Once Jenni meets Klara and gains her trust, Klara’s memories of her young life spent in the Japanese internment camps during the war years start to spill out. These memories are hard for Klara to share, she has never spoken of them before and they are so painful to remember. However as Jenni becomes more involved in transcribing Klara’s words, it is clear that the two women have more in common than they might at first have thought and it is just possible that they might be able to help each other to come to terms with past events.
I’ve read and enjoyed books by Isabel Wolff in the past but this dual time frame story was something a little different. I read it over a few days and was completely engrossed in the story. Often with time slip novels, I find one era more interesting than another and it was the case here. Whilst Jenni was a likeable enough character, it was Klara’s story that I found the most compelling. Klara was a very strong character and the memories of her time in the internment camps in Java made for harrowing reading. I have read previous books about the Japanese prison camps and of course many years ago there was a TV series called “Tenko” (which means ‘roll-call’ by the way - I didn’t know this) but the needless cruelty shown by the Japanese soldiers still makes for difficult reading. Klara’s memories of the torture, deprivation and starvation suffered by the women were very powerful – you had to be very strong, both physically and mentally to survive.
Isabel Wolff has written a wonderfully well researched novel which is not only very interesting to read but also extremely moving and poignant. Excellent characterisation and a sense of place made this a 5* read for me. I loved it and would certainly recommend it.
I received my paperback copy from the Amazon Vine review programme.
About the author:
Picture from website
Isabel Wolff's nine bestselling novels are published worldwide. 'The Very Picture of You' was published in the UK and the US in October 2011. 'A Vintage Affair', was an Amazon.co.uk 'Best of 2009' title and was shortlisted by the American Library Assocation for their Reading List awards (Women's Fiction. Isabel's 10th novel, 'Ghostwritten', set in present day Cornwall and on wartime Java, is published in March 2014. Isabel lives in west London with her family.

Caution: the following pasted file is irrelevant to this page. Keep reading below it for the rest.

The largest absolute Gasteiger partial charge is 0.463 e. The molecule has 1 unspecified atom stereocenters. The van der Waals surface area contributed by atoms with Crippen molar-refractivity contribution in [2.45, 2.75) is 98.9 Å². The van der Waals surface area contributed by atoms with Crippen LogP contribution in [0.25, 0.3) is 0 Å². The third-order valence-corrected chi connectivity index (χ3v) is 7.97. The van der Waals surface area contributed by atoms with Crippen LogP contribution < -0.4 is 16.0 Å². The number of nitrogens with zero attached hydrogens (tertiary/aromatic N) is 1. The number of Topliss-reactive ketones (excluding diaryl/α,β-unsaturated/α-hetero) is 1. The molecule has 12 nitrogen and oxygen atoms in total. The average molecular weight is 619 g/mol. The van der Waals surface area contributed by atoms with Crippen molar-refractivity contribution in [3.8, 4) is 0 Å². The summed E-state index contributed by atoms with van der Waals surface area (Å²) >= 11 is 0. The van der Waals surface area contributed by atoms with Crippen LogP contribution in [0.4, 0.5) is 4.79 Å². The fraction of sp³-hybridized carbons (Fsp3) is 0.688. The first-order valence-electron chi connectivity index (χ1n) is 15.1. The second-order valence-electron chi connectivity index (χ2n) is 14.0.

You can follow Isabel via her website, Twitter or Facebook
Friday, April 11, 2014
What do you do when your best friend steals your life?
Natty and Sean Wainwright are happily married. Rock solid in fact. So when Natty's oldest friend, Eve Dalladay, appears - just as their daughter collapses on a school trip in France - Natty has no qualms about leaving Eve with Sean to help out at home.
Two weeks later and Natty finds Eve has slotted into family life too well. Natty's husband has fallen in love with Eve. He's sorry, he tells her, but their marriage is over.
With no option but to put a brave face on things for the sake of the children, Natty embarks on building a new life for herself.
And then she receives the note.
Eve has done this before, more than once, and with fatal consequences...
Having loved Paula Daly’s debut novel Just What Kind of Mother Are You (reviewed here), I was really looking forward to reading her latest book and I certainly wasn’t disappointed.
It’s the stuff that nightmares are made of - Natty is married to Sean, she thinks they are happy enough but looking after two teenage girls whilst running a hotel business with her husband takes all her time and energy and she has been too busy to notice that he is not quite as happy. In fact he is feeling quite unloved and when Eve Dalladay, a very glamorous long-time friend of Natty’s from their university days suddenly arrives and takes advantage of the situation during a family crisis, Natty faces losing everything – her husband, her children, her home and business.
This was a wonderful gripping story, it took me less than two days to read and I couldn’t go to sleep until I came to the end. With such superb and realistic characterisation, this could be a family that you know. Natty wasn’t an easy character to like at first and certainly wouldn’t have been an easy person to live with but all she was doing was trying to provide a secure future for her family. She doesn’t do herself any favours by some of her actions and really she was asking for trouble but then I guess sense and reason go out of the window if your world had been stolen from you by someone you considered to be your oldest friend.
There are no words for Sean – apart from weak, spineless, coward – I’m being polite here! However the real villain is Eve. She was pure evil. Manipulative, calculating and a compulsive liar, she knew exactly which buttons to press to get what she wanted. If this had been a pantomime I would have been booing every time she appeared. What I particularly loved about the story was the way it was constructed. From the outset the reader knows what is happening but is just waiting for everyone else to catch up. All the way through I was willing Natty to find a way to bring Eve down; the transformation of Natty from an absolute wreck to a woman fighting for her family was beautifully written.
It was great to see DC Joanne Aspinall make a return from JWKOMAY; she, together with her “mad Aunt Jackie”, are wonderful characters and with each book their roles become an increasingly important part of the story.
There is everything in this story – it’s a chilling psychological thriller with family secrets, murder and fabulously flawed characters and I can’t recommend it highly enough. After two tremendous books, I can’t wait to see what the author comes up with next …… no pressure Paula!